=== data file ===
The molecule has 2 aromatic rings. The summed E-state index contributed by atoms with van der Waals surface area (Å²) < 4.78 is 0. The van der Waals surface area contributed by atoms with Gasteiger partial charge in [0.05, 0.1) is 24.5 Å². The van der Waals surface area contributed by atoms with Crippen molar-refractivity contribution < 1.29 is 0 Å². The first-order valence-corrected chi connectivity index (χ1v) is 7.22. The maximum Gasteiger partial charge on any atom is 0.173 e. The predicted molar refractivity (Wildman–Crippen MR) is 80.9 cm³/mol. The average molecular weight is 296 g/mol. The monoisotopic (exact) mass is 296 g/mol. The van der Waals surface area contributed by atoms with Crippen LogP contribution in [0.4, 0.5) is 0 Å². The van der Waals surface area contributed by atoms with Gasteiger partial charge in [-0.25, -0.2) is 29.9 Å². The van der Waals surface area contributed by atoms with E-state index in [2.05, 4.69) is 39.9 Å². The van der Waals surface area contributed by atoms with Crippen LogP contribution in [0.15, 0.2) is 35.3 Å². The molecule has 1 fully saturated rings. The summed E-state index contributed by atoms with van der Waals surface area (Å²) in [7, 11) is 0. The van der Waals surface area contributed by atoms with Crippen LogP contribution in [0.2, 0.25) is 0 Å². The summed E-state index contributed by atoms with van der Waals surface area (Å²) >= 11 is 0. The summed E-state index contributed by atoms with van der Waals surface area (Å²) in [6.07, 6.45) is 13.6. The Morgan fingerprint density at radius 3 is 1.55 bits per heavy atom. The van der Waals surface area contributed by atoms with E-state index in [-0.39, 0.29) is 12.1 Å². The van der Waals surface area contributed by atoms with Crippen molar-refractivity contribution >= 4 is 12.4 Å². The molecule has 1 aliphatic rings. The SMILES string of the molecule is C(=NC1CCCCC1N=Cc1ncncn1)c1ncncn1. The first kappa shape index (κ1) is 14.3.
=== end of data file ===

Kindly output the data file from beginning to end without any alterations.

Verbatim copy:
The molecule has 2 aromatic rings. The summed E-state index contributed by atoms with van der Waals surface area (Å²) < 4.78 is 0. The van der Waals surface area contributed by atoms with Gasteiger partial charge in [0.05, 0.1) is 24.5 Å². The van der Waals surface area contributed by atoms with Crippen molar-refractivity contribution < 1.29 is 0 Å². The first-order valence-corrected chi connectivity index (χ1v) is 7.22. The maximum Gasteiger partial charge on any atom is 0.173 e. The predicted molar refractivity (Wildman–Crippen MR) is 80.9 cm³/mol. The average molecular weight is 296 g/mol. The monoisotopic (exact) mass is 296 g/mol. The van der Waals surface area contributed by atoms with Crippen LogP contribution in [0.4, 0.5) is 0 Å². The van der Waals surface area contributed by atoms with Gasteiger partial charge in [-0.25, -0.2) is 29.9 Å². The van der Waals surface area contributed by atoms with E-state index in [2.05, 4.69) is 39.9 Å². The van der Waals surface area contributed by atoms with Crippen LogP contribution in [0.15, 0.2) is 35.3 Å². The molecule has 1 fully saturated rings. The summed E-state index contributed by atoms with van der Waals surface area (Å²) in [7, 11) is 0. The van der Waals surface area contributed by atoms with Crippen LogP contribution in [0.2, 0.25) is 0 Å². The summed E-state index contributed by atoms with van der Waals surface area (Å²) >= 11 is 0. The summed E-state index contributed by atoms with van der Waals surface area (Å²) in [6.07, 6.45) is 13.6. The Morgan fingerprint density at radius 3 is 1.55 bits per heavy atom. The van der Waals surface area contributed by atoms with E-state index in [-0.39, 0.29) is 12.1 Å². The van der Waals surface area contributed by atoms with Crippen molar-refractivity contribution >= 4 is 12.4 Å². The molecule has 1 aliphatic rings. The SMILES string of the molecule is C(=NC1CCCCC1N=Cc1ncncn1)c1ncncn1. The first kappa shape index (κ1) is 14.3.